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Adventures in Human Being is an entrancing roadmap of the flesh

For Gavin Francis, medicine is “a skeleton key to open doors ordinarily closed”, and his latest book is as illuminating as it is enjoyable.

What do victims of domestic violence and the heroes of Homer’s Iliad have in common? The answer is just one of an avalanche of thought-provoking, sometimes quite startling facts and observations to be found in Gavin Francis’s new book, in which he abandons his usual turf (his two previous books explored the cold regions of the planet and how we and other animals survive in them) for the geography of the human body.

Adventures in Human Being could be described as a road map to the flesh, written by a guide who is scrupulously attentive to the details of how we work and exquisitely aware of the glimpses of the soul behind the machinery. Francis is not only an experienced doctor but also steeped in both the classics and contemporary literature. His breadth is not just impressive but entirely convincing, as he moves easily from a 1977 essay by the military historian P B Adamson (“A Comparison of Ancient and Modern Weapons in the Effectiveness of Producing Battle Casualties”) to a close and illuminating reading of “The Halving”, Robin Robertson’s poem about heart disease.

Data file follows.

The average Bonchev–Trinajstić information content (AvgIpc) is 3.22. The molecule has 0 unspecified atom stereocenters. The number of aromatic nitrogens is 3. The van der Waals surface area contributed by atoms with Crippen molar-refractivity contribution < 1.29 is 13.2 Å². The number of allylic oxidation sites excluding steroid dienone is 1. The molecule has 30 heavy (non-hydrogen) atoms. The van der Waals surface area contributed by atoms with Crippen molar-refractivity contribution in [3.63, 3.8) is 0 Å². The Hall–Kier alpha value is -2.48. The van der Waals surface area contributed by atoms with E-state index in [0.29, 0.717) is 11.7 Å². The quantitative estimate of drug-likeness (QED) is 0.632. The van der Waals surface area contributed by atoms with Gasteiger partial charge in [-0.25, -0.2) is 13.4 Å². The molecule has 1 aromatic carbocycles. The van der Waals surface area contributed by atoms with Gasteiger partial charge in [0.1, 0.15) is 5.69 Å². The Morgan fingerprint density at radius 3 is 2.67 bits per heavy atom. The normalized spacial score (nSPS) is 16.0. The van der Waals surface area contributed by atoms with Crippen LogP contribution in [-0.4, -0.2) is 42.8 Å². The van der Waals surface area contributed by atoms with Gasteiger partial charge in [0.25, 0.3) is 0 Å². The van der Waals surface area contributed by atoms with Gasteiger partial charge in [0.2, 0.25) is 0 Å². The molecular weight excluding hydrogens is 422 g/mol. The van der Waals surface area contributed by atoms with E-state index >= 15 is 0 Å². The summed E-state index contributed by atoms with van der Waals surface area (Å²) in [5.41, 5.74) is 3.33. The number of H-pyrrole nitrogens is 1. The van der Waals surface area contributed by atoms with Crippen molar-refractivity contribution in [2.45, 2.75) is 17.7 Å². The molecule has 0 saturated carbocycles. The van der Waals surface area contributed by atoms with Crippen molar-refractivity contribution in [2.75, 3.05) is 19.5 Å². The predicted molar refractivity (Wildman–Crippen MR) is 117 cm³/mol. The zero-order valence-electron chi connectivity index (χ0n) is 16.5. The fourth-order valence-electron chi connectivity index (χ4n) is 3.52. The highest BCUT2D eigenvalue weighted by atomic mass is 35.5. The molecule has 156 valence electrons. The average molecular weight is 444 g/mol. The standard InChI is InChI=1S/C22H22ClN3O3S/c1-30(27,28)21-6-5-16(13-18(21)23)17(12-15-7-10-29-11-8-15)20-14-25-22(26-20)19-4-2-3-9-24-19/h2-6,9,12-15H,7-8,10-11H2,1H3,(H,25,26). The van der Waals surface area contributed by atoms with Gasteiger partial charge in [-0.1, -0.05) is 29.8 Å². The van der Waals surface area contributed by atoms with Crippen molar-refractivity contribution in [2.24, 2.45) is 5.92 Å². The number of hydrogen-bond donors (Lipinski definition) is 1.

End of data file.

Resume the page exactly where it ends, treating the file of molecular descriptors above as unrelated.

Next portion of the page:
Adventures in Human Being is a set of essays organised “from head to toe, like certain anatomy texts, though they can be read in any order” – which, at first sight, seems a risky approach. Surely, for most of us, the most interesting parts of the human body (with perhaps one exception) are located in the head and heart areas? It seems all too natural to assume that our abilities to reason, imagine and feel are more engaging than digestion or the processing of toxins. This, however, is to forget how far we have come in understanding the body as a whole, rather than the sum of its parts, and though Francis chooses “head to toe” as the most obvious way to navigate the terrain, his perspective is consistently holistic. So it is that his chapter on feet and toes turns out to be as engaging as anything he has written about the heart, or the senses, or the putative locus of the soul (which Descartes situates in the pineal body, a tiny gland, shaped like a pine cone, that regulates sleep and, so, by extension, our ability to dream).

Beyond the fine detail and the erudition of his medical investigations, what marks Francis out as a perfect guide to our physical selves is his sensitivity to metaphor, simile and analogy, his deftness with language. Here, he discusses a patient, named Claire, whose terrifying medical history has driven her into the operating theatre for dangerous brain surgery: “Her brain was structurally normal but functionally fragile, forever teetering on the edge of seizures. If normal cerebral activity – thought, speech, imagination, sensation – moves through the brain with the rhythms of music, seizures might be likened to a deafening blast of static. Claire had been so injured, frightened and handicapped by these seizures that she was prepared to risk her life with this surgery in order to be free of them.”